- Keep in mind Japanese prefer to do business with people they know. Cultivating personal relationships with others will be crucial to your success. Strive to establish contacts as high up in the organization as possible. If possible, use a local, well-connected person to make the necessary introductions for you.
- Japanese business people usually do not talk in great detail about family or their personal life, especially how much money they make. But over time by discussing other topics (examples below), you can naturally learn more about their personalities.
- Punctuality is a priority in Japanese business culture. Visitors should arrive on time, or even 10 min. earlier than an appointment to help make a favorable first impression.
- The pace of business is precise and on time. Most Japanese arrive at least 5 min. before a scheduled meeting. Business social events also begin exactly on time, and most Japanese arrive at least 15 min. beforehand. So being late is looked down upon.
- Men will usually bow and exchange their business cards at the beginning of the meeting. (See below for tips on bowing).
- The appearance and presentation of promotional materials are considered very important and will be subject to scrutiny. Carefully place documents on a table. Never casually toss or throw business documents onto a table.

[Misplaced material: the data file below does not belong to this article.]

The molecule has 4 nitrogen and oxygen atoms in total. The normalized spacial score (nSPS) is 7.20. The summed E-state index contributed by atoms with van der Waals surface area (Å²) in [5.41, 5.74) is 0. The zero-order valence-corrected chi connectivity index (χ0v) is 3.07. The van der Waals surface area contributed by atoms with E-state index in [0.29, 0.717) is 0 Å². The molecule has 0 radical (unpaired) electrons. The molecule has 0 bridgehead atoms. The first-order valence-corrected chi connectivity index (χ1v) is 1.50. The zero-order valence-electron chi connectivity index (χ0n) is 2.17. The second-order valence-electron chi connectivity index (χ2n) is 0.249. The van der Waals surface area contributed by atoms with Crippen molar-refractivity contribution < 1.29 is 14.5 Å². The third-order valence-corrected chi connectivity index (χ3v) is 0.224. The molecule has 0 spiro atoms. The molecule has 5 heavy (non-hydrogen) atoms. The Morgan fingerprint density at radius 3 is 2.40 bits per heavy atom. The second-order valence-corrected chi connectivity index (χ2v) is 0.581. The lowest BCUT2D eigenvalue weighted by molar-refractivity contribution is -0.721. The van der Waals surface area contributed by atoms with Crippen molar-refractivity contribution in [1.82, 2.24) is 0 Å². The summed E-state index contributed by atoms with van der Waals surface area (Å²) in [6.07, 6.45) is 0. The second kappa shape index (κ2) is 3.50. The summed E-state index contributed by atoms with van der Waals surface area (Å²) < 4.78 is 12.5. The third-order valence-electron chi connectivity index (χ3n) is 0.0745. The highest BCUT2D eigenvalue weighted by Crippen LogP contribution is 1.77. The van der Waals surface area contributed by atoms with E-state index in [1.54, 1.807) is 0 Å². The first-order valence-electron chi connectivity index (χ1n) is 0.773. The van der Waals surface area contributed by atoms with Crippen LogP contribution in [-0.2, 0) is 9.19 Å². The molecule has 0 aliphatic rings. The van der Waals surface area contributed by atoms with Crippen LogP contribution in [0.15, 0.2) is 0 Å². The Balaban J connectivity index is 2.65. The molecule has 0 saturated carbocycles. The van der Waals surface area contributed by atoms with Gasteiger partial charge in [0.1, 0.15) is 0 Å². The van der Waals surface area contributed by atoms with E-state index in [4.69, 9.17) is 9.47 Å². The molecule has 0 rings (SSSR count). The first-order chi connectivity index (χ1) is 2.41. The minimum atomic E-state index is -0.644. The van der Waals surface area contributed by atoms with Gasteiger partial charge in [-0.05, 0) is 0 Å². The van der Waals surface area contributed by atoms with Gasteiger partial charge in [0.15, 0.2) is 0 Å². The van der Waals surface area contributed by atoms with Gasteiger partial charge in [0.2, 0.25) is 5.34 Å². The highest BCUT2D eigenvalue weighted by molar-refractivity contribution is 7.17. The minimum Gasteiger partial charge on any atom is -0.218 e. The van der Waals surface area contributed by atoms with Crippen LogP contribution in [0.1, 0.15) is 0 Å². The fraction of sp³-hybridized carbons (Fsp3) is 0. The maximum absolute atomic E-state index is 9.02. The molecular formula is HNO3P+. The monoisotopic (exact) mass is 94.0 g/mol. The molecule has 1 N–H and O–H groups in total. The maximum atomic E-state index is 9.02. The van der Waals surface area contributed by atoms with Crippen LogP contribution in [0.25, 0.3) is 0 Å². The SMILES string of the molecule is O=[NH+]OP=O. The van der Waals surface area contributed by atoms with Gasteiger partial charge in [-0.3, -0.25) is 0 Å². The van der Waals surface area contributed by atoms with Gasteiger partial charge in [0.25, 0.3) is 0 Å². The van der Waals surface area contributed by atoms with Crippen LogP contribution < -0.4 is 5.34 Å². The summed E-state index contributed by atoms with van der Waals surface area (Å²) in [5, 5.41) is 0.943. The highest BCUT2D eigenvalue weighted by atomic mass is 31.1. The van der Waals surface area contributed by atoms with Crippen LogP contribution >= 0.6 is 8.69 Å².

- Japanese businesspeople can be quite status-conscious, so it helps to have at least one member of your team from upper-level management. It may also be an asset to mention any university degrees you hold during introductions.
- After work, many Japanese businessmen go to bars to converse, drink and have an appetizer or meal together. So as an American, you’ll want to join them if you’re invited. Drinks usually come with some food. It’s polite business etiquette to eat something, even if you’re not terribly hungry.
What is important to know about the decision making process?
- Japanese often avoid saying "no” directly out of respect. A "no" may be disguised instead by saying "maybe" or "we'll see."